Over the past decade, Singapore’s LGBT rights rally Pink Dot evolved from fluffy picnic gathering into a protest movement (albeit with Singaporean characteristics). But is this enough to bring change in a country dominated by a political party unwilling to budge?
Pink Dot, Singapore’s annual LGBT rights rally, began in 2009. Aware of sociopolitical concerns, the organisers proceeded carefully. The choices they’ve made highlight the tough balance between pushing boundaries and “living to fight another day”.
Negative narratives and stereotypes of Malays in Singapore have been repeatedly reproduced over the years. They’ve become so entrenched and internalised that more affluent Malays often distance themselves from the “typical Malay”. But how do we make sense of the “Malay Excellent”—the model minority who has ostensibly succeeded under Singapore’s much-vaunted meritocratic system?
While there’s been increasing awareness around mental health issues in Malaysia, public discussion seems to be stuck on run-of-the-mill talking points that stress the need to reduce stigma.
TrueLove.Is has been slammed by LGBT activists and their allies for “masking homophobia as holiness”, but the experiences of loneliness and isolation that its members have spoken about feeling point to a wider problem in Singapore that’s tied up with social stigma and discriminatory policies.
As concerns over climate change grow in Singapore, many question what one island nation’s actions can possibly change. But as a trading port and financier, its carbon emissions spill far beyond its borders.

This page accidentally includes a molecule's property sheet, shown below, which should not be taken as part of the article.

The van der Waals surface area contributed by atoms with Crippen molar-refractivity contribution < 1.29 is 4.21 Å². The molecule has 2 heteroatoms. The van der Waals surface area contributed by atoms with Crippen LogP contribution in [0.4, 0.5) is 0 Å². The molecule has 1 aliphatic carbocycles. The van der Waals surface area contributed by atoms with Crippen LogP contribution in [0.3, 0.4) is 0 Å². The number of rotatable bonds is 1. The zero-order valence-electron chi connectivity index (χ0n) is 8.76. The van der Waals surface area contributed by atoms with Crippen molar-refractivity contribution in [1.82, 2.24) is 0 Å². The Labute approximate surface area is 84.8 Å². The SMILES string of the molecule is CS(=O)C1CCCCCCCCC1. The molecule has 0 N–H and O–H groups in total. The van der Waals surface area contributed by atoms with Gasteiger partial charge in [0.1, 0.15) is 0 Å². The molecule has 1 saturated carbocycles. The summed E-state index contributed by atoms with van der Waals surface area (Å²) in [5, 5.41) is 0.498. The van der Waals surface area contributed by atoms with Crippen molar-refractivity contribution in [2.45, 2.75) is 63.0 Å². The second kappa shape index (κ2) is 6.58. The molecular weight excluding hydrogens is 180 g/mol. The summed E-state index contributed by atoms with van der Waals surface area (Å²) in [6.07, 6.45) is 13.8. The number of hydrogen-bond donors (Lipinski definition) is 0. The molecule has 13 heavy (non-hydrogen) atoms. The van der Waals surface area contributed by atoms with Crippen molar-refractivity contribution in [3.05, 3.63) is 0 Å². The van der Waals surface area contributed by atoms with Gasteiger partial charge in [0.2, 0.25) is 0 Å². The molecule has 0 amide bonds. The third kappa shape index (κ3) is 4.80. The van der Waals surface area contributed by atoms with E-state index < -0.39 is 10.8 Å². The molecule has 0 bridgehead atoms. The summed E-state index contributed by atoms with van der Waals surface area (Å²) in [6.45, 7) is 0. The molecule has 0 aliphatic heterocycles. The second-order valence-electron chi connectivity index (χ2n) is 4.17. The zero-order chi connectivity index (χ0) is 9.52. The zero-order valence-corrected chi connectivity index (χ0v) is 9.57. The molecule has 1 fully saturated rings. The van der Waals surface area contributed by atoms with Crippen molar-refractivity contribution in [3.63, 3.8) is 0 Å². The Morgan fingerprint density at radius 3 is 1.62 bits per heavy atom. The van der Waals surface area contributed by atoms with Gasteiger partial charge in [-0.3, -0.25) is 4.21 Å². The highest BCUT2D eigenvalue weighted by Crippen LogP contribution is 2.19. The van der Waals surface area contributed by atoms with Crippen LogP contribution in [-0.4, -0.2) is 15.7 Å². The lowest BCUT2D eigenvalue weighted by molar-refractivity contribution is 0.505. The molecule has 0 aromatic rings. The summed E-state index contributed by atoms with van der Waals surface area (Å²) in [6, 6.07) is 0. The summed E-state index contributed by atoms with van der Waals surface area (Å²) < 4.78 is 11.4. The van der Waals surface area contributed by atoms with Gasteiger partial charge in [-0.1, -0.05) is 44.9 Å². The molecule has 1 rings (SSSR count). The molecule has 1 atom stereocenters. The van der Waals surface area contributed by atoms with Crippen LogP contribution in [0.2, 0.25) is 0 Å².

Food occupies a very special place in the Malaysian psyche. But what is it that makes a dish authentic?
The Southeast Asian transboundary haze is an almost yearly occurrence that’s been affecting multiple countries for decades. Alexandra Radu takes a look at the impact on Kuala Lumpur.
Every year, countries in Southeast Asia are affected by the transboundary haze generated by forest fires on peatlands. When cities are cloaked in smog, people complain about the slash-and-burn practices, only to move on once the smoke clears. This comic is the first in a series of pieces about the haze in Southeast Asia.
Residents of Singkil, a largely Christian area in Muslim-majority Aceh Province, struggle to preserve their houses of worship, highlighting the problematic and even contradictory state of religious harmony in Indonesia.